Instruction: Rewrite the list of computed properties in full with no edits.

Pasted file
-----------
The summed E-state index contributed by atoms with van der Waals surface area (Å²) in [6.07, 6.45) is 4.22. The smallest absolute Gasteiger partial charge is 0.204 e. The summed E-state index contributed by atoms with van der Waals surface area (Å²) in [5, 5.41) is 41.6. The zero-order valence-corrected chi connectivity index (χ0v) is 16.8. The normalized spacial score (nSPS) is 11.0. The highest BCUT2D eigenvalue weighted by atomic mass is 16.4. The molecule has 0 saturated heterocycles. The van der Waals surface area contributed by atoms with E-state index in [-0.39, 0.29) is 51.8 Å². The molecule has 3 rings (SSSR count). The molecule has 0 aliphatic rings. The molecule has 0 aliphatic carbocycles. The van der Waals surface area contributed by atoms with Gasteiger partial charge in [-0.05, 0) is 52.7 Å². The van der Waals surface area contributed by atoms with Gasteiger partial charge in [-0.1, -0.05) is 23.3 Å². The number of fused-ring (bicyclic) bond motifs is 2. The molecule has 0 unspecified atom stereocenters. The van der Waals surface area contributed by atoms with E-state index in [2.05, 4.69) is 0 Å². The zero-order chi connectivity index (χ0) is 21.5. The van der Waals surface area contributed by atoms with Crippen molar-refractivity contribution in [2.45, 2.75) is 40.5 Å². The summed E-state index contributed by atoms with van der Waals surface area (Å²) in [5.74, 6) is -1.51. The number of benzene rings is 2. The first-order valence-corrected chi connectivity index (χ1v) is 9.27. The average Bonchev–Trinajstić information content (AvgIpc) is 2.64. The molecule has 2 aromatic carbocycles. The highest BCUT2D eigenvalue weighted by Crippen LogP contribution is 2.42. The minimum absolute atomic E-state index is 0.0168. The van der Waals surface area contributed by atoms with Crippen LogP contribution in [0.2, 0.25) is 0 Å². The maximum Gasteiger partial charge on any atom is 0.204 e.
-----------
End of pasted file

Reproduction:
The summed E-state index contributed by atoms with van der Waals surface area (Å²) in [6.07, 6.45) is 4.22. The smallest absolute Gasteiger partial charge is 0.204 e. The summed E-state index contributed by atoms with van der Waals surface area (Å²) in [5, 5.41) is 41.6. The zero-order valence-corrected chi connectivity index (χ0v) is 16.8. The normalized spacial score (nSPS) is 11.0. The highest BCUT2D eigenvalue weighted by atomic mass is 16.4. The molecule has 0 saturated heterocycles. The van der Waals surface area contributed by atoms with E-state index in [-0.39, 0.29) is 51.8 Å². The molecule has 3 rings (SSSR count). The molecule has 0 aliphatic rings. The molecule has 0 aliphatic carbocycles. The van der Waals surface area contributed by atoms with Gasteiger partial charge in [-0.05, 0) is 52.7 Å². The van der Waals surface area contributed by atoms with Gasteiger partial charge in [-0.1, -0.05) is 23.3 Å². The number of fused-ring (bicyclic) bond motifs is 2. The molecule has 0 unspecified atom stereocenters. The van der Waals surface area contributed by atoms with E-state index in [2.05, 4.69) is 0 Å². The zero-order chi connectivity index (χ0) is 21.5. The van der Waals surface area contributed by atoms with Crippen molar-refractivity contribution in [2.45, 2.75) is 40.5 Å². The summed E-state index contributed by atoms with van der Waals surface area (Å²) in [5.74, 6) is -1.51. The number of benzene rings is 2. The first-order valence-corrected chi connectivity index (χ1v) is 9.27. The average Bonchev–Trinajstić information content (AvgIpc) is 2.64. The molecule has 2 aromatic carbocycles. The highest BCUT2D eigenvalue weighted by Crippen LogP contribution is 2.42. The minimum absolute atomic E-state index is 0.0168. The van der Waals surface area contributed by atoms with Crippen LogP contribution in [0.2, 0.25) is 0 Å². The maximum Gasteiger partial charge on any atom is 0.204 e.